Jump to content
I Forge Iron

Flypress tooling - H13?


Recommended Posts

I am making some tooling for my flypress and have a stock of H13 round bar. Is it feasable to forge my tool tips from H13 and then weld them onto the mild steel shafts and shock collars I have already made? See the pics for the made up shafts.



Link to comment
Share on other sites

I was at a workshop where a fellow had some power hammer tools he had made welding h-13 bits into mild steel holders using 7018 rod. He said that they had been working fine for about a year. The difference is that his welds were holding the bit into a socket, whereas with yours the bit appears to be getting welded to a flat surface, so the weld will be holding things in alignment and be under more stress.

Shouldn't that collar be snug up against the bottom of the press ram or am I misunderstanding?

Link to comment
Share on other sites

Hi chalky, If you made the 'shock collars', I would suggest making a holding socket for the H13 stock size you have and eliminate the need for welding, a bolt will secure the tool in situ, alternatively turn or forge the tool end to fit directly into the flypress, If you are using the tools on hot material you do not necessarily need the shock collars,(and yes they should bear on the face of the ram)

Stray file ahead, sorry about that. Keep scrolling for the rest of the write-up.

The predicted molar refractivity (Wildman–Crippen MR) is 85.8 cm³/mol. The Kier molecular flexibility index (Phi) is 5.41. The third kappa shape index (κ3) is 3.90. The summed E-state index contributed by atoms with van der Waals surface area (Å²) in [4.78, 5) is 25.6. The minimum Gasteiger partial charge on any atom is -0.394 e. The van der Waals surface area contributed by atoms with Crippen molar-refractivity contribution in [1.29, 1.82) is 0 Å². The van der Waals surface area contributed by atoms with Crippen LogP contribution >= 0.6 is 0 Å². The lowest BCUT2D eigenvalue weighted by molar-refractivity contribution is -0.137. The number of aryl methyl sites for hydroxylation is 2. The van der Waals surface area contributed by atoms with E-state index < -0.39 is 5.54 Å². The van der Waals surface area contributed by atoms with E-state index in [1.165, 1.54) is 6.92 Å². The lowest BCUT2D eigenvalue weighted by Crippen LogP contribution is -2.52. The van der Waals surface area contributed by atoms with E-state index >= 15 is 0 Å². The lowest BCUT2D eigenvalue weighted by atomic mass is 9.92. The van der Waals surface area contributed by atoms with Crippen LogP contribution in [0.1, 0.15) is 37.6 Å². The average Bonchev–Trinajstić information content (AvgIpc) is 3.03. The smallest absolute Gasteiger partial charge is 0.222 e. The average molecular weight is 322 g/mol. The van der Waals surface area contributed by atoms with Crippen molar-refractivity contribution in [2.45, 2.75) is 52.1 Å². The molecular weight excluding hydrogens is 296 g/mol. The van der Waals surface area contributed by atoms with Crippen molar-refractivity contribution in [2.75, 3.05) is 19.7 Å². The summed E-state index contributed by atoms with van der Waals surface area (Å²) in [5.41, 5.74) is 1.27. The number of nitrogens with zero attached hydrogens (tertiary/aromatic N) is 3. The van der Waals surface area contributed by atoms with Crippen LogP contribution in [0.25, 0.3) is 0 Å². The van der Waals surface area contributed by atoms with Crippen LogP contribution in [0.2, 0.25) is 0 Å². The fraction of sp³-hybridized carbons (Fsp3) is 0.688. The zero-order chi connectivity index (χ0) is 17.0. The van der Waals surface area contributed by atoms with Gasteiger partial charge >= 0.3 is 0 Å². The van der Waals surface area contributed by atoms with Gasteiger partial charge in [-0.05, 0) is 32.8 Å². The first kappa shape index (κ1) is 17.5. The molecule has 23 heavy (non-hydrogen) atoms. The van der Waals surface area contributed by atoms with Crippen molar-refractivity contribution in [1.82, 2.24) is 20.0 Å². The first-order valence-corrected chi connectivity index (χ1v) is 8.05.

Remember flypresses were originally made for punching/stamping/coining/crimping cold when the shock collars/platens distributed the load on the business end and the socket was only to locate the top tool and secure it from falling out

Link to comment
Share on other sites

I would recommend trimming the length of the stem on those holders till the flange bears on the face of the ram.
The full diameter of the flange is what should be transferring the force of impact not the stem.Using just the stem to push risks bending the stem if the force is not delivered directly in line with it.
Put another way,if anything shifts,a scrap or other small object gets caught under the tooling or the work is not fed directly in line under the tooling then you run the risk of bending the stem,compounding the problem and ruining your tooling.Push from the largest bearing surface possible and when you encounter a problem the work absorbs the impact and rather than ruining your tooling you sacrifice the one piece of work.
Power transfered thru the largest,strongest base possible is what you`re looking for if you want a rigid and stable set up.
Look at punch press or iron worker tooling to see what I mean.

Link to comment
Share on other sites

Join the conversation

You can post now and register later. If you have an account, sign in now to post with your account.

Reply to this topic...

×   Pasted as rich text.   Paste as plain text instead

  Only 75 emoji are allowed.

×   Your link has been automatically embedded.   Display as a link instead

×   Your previous content has been restored.   Clear editor

×   You cannot paste images directly. Upload or insert images from URL.

  • Create New...